Memoize Jupyter Book#



A book with executable content will take longer and longer to build without some kind of memoization of execution results. See also the “Value” section in Memoize artifact.


In order of Correctness:

Almost Correct: Whole book cache#

The Jupyter Book project provides a caching system, through Jupyter Cache. Generally speaking users build a whole book, although there is an option to Build an article from a single file. Both options produce an automatically-managed cache (albeit in different directories).

If you save the whole book cache as an artifact (e.g. a tar file) and rely on it for future builds, you’ll save time in the short term. Unfortunately this is inCorrect, since your artifact was generated in an environment (e.g. a docker image) and this dependency is not recorded with the artifact, but assumed by the Jupyter Book caching system. That is, changes to your docker image could break the build of your book from a clean cache.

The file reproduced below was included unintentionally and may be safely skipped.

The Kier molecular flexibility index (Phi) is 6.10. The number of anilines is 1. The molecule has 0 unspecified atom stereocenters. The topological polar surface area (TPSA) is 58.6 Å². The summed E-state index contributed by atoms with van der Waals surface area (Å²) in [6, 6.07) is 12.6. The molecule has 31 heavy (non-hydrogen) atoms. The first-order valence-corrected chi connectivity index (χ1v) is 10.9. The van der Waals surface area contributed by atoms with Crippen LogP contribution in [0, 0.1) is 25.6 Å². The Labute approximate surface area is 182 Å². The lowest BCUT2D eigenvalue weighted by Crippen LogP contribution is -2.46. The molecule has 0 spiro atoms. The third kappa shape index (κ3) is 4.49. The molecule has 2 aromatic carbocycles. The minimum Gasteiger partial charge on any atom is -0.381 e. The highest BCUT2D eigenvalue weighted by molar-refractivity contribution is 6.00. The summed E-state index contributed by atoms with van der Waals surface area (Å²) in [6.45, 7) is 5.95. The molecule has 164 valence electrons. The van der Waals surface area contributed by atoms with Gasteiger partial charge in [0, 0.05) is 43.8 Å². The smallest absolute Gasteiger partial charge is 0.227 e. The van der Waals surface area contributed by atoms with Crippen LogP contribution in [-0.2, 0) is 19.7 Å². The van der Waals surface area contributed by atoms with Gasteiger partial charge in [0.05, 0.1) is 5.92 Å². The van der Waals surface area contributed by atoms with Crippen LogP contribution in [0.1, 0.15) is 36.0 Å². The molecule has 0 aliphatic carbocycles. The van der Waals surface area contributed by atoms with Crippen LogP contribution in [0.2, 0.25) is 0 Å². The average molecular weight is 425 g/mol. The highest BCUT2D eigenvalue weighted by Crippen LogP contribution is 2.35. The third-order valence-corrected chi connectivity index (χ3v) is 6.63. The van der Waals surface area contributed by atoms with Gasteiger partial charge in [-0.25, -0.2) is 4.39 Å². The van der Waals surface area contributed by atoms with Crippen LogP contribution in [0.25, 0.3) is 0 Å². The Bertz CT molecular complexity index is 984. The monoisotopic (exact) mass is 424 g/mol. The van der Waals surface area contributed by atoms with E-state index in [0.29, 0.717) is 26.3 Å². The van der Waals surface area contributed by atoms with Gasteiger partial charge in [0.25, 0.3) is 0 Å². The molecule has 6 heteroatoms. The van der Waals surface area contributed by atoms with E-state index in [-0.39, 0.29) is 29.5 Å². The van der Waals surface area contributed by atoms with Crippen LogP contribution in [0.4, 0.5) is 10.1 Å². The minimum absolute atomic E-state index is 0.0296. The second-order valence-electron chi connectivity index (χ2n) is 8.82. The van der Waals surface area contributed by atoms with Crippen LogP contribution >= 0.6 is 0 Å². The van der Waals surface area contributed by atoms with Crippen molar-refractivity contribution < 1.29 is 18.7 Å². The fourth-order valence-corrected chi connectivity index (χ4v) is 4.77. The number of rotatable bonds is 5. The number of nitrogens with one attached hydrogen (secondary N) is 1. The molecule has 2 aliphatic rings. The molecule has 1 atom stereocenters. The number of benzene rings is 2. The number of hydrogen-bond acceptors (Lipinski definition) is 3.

The cost of this imperfect system is that you need to remember to manually delete your cache (e.g. the tar file) when you update the docker image, or risk being inCorrect. You could push a cache to a branch of git in CI/CD (not the same branch triggering the CI/CD job, and with ci.skip), or simply upload your local cache.

The advantage to this system is you don’t need to rerun all your notebooks whenever you modify your execution environment (docker image). Think of the full jupyter book cache as a list of what you don’t want to run, or the articles you don’t care about being reproducible (that you maintain as a historical record).

Correct: jcache#

To integrate this system into a larger Bazel build would require using jcache with individual Jupyter Book source files (e.g. ipynb and md files), constructing a cache in parallel, then doing a whole book build from the fully constructed cache.